This pen appeals to those who like functionality or view themselves as people with discerning preferences. The design is simple: beige and black says minimal in a functional way.
Right next to the logo, in biggest font size and different font style and color is the width of the pen tip. This is the most essential information and it is presented as such, showing consideration for the user’s needs. This detail is also arguably why the pen is so desirable. The design draws people who care about penmanship, perhaps those who want to be taken seriously as someone who knows about line weights and technical drawings even if they only use the pen to take notes in class. It carries the seriousness of a professional drafter or designer. It is also salable to corporate firms and classrooms for manual drafting because the product performs well and has a neutral, frill-less design.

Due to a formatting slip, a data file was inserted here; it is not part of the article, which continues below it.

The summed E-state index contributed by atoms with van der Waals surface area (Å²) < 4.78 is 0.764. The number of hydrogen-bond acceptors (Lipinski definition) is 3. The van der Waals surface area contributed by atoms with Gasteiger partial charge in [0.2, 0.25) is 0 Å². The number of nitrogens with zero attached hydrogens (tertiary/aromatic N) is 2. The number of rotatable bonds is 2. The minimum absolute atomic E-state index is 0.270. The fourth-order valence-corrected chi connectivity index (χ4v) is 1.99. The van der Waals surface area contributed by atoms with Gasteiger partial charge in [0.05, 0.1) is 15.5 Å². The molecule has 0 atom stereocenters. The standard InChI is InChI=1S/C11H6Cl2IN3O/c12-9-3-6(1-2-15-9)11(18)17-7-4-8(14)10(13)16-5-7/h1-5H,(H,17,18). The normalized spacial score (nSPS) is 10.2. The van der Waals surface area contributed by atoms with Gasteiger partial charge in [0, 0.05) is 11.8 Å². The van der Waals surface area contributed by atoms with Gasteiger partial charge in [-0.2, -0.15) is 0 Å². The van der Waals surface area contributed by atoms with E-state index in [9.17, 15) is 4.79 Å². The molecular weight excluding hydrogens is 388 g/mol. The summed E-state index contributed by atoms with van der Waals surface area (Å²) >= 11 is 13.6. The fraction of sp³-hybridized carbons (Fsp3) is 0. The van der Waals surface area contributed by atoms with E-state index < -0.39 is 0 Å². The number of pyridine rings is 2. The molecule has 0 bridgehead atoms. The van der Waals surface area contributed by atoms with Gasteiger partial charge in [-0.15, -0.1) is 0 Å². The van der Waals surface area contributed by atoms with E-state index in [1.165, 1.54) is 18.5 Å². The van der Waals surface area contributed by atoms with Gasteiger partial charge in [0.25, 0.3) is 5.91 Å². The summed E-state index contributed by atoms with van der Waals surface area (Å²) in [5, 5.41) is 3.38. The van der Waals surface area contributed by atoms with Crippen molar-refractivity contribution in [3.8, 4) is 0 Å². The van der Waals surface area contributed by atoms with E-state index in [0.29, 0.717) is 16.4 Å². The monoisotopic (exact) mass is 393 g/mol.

Maybe the user is led to believe that the pen serves its function better than it actually does due to these visual cues. I certainly get annoyed that the felt tip can easily go from a 005 to a 01 if one accidentally applies too much pressure; a Pilot steel-tipped pen would work better in that respect. Generally the product delivers though, so it seems desirable with good reason.